By Sherrie Li
By Falling James
By Amanda Lewis
By Amy Nicholson
By Amy Nicholson
By Jennifer Swann
By Scott Foundas
By Sherrie Li
The specter of World War II and its effects on the Polish psyche hang heavily over this year's Polish Film Festival, with several films set either just before or during the war. The questions raised by the likes of Jan Jakub Kolski's Venice and Feliks Falk's Joanna, about honor, betrayal, human decency and compassion, are universal but also serve to draw a direct line between entries that explore the horrors inflicted by the Nazis, and those that look at atrocities committed by entities ranging from modern-day crime lords to recent communist leaders. The films offered for preview are largely somber and reflective; they're also pretty riveting, and all are wonderfully acted.
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Highlights include Joanna, about a non-Jewish woman who hides a Jewish girl from the Nazis and goes to extraordinary lengths to protect her when their secret is discovered. Almost from the first frame, the film is a nail-biter, and Urszula Grabowska (Joanna) justifiably won several major acting awards. Fast-forward through time to Jan Kidawa-Blonski's Little Rose, in which a naive college secretary (the gorgeous Magdalena Boczarska) is recruited by her secret-agent boyfriend to spy on a college professor suspected of being a Zionist. When put in conversation with Joanna, Little Rose sparks a dialogue on women's bodies and how they're used (and imagined) in times of conflict. Between the two films, a kind of Madonna/whore dynamic emerges in which the practice of self-sacrifice links the two femme archetypes.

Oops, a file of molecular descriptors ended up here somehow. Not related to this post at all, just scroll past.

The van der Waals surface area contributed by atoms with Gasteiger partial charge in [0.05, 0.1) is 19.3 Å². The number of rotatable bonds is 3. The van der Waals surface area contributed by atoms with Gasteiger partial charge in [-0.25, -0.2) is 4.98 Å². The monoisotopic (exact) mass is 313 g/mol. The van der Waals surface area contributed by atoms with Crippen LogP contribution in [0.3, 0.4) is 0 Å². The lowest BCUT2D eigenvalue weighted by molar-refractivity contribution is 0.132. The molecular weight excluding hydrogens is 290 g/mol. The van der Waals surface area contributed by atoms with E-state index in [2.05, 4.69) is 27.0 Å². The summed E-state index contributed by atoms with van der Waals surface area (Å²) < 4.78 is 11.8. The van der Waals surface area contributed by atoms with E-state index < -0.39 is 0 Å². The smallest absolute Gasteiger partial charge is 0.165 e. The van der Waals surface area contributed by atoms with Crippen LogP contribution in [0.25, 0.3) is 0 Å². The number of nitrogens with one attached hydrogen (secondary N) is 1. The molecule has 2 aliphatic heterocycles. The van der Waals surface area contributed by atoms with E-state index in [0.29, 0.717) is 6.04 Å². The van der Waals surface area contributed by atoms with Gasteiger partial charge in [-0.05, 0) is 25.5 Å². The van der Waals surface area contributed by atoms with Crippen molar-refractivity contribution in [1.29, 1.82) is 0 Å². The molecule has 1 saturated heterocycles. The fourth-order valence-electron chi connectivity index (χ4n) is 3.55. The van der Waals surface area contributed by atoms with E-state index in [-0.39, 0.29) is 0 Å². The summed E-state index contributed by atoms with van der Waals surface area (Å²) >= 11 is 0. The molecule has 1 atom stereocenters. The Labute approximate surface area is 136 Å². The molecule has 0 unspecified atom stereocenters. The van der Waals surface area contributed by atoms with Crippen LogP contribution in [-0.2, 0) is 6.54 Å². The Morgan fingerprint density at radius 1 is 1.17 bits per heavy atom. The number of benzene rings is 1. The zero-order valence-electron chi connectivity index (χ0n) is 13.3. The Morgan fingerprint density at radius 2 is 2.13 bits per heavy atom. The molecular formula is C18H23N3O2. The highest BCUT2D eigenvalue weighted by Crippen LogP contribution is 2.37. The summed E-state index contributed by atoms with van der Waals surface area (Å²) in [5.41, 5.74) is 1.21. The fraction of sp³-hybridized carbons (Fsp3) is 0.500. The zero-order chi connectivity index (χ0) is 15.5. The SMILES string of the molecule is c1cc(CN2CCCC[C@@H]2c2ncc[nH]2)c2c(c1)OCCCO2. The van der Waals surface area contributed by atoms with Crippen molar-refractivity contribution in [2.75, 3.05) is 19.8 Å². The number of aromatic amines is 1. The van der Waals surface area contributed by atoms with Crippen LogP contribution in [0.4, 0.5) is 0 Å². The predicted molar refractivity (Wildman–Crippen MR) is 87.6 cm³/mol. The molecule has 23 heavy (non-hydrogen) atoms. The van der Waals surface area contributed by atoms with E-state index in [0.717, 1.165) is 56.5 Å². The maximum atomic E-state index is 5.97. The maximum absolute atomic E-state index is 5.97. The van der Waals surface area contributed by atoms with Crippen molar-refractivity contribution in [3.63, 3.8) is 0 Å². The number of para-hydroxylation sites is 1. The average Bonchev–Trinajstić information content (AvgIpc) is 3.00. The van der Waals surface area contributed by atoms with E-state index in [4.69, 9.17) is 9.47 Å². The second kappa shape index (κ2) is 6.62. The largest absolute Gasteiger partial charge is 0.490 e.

Also recommended: Marcin Wrona's The Christening, in which a thick-headed soldier returns home to find that his best friend, and former cohort in the local mafia, has married, fathered a child and turned informant. Their reunion is made tense by the revelation of snitching but also by the duo's attempts to circumvent the death sentence meted out to the "turncoat." Rafael Lewandowski's engrossing character study The Mole shines a light on the role of the secret police in assassinating civilians during communist rule, while Marek Lechki's Erratum sidesteps commentary on institutional or political systems, setting its masculine angst in a lower key: A harrowing car accident forces a middle-aged prodigal son to examine his relationship to his estranged father. The symbolism (from a homeless man whose life is meant as a metaphor for the lead character's, to a stray dog that crops up repeatedly) is a bit heavy-handed, but the cast wrings genuine emotion from the setup. —Ernest Hardy
12TH ANNUAL POLISH FILM FESTIVAL | Oct. 11-20 | Egyptian Theatre, Sunset 5 and other venues | polishfilmla.org
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